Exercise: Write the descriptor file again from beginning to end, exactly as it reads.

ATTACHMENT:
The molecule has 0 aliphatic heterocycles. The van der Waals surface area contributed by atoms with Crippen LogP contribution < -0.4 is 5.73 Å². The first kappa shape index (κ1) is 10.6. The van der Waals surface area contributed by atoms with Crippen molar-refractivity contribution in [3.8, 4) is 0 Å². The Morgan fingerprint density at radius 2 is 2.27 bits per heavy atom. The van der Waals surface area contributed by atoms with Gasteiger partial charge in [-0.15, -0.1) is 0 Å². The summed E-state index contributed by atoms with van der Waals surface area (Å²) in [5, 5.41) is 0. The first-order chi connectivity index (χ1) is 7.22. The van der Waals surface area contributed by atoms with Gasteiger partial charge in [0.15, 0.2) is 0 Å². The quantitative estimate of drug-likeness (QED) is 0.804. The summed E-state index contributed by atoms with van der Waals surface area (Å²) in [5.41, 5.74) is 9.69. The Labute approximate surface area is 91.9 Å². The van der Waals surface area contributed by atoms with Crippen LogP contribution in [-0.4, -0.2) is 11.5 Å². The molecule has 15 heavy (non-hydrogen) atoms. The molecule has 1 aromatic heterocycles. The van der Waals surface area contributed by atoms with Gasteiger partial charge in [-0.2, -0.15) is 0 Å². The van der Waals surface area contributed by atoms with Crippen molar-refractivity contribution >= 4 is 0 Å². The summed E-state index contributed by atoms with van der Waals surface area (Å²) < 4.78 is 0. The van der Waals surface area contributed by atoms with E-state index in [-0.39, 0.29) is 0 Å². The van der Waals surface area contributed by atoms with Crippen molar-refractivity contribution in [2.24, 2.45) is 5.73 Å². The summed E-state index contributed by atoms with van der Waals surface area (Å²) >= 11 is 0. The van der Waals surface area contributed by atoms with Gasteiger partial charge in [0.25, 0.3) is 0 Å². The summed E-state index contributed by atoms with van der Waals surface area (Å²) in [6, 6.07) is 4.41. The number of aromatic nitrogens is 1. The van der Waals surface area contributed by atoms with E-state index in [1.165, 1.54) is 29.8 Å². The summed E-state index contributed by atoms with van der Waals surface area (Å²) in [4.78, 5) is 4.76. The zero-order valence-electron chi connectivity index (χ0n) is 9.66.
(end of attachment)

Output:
The molecule has 0 aliphatic heterocycles. The van der Waals surface area contributed by atoms with Crippen LogP contribution < -0.4 is 5.73 Å². The first kappa shape index (κ1) is 10.6. The van der Waals surface area contributed by atoms with Crippen molar-refractivity contribution in [3.8, 4) is 0 Å². The Morgan fingerprint density at radius 2 is 2.27 bits per heavy atom. The van der Waals surface area contributed by atoms with Gasteiger partial charge in [-0.15, -0.1) is 0 Å². The summed E-state index contributed by atoms with van der Waals surface area (Å²) in [5, 5.41) is 0. The first-order chi connectivity index (χ1) is 7.22. The van der Waals surface area contributed by atoms with Gasteiger partial charge in [0.15, 0.2) is 0 Å². The quantitative estimate of drug-likeness (QED) is 0.804. The summed E-state index contributed by atoms with van der Waals surface area (Å²) in [5.41, 5.74) is 9.69. The Labute approximate surface area is 91.9 Å². The van der Waals surface area contributed by atoms with Crippen LogP contribution in [-0.4, -0.2) is 11.5 Å². The molecule has 15 heavy (non-hydrogen) atoms. The molecule has 1 aromatic heterocycles. The van der Waals surface area contributed by atoms with Gasteiger partial charge in [-0.2, -0.15) is 0 Å². The van der Waals surface area contributed by atoms with Crippen molar-refractivity contribution >= 4 is 0 Å². The summed E-state index contributed by atoms with van der Waals surface area (Å²) < 4.78 is 0. The van der Waals surface area contributed by atoms with E-state index in [-0.39, 0.29) is 0 Å². The van der Waals surface area contributed by atoms with Crippen molar-refractivity contribution in [2.24, 2.45) is 5.73 Å². The summed E-state index contributed by atoms with van der Waals surface area (Å²) >= 11 is 0. The van der Waals surface area contributed by atoms with Gasteiger partial charge in [0.25, 0.3) is 0 Å². The summed E-state index contributed by atoms with van der Waals surface area (Å²) in [6, 6.07) is 4.41. The number of aromatic nitrogens is 1. The van der Waals surface area contributed by atoms with E-state index in [1.165, 1.54) is 29.8 Å². The summed E-state index contributed by atoms with van der Waals surface area (Å²) in [4.78, 5) is 4.76. The zero-order valence-electron chi connectivity index (χ0n) is 9.66.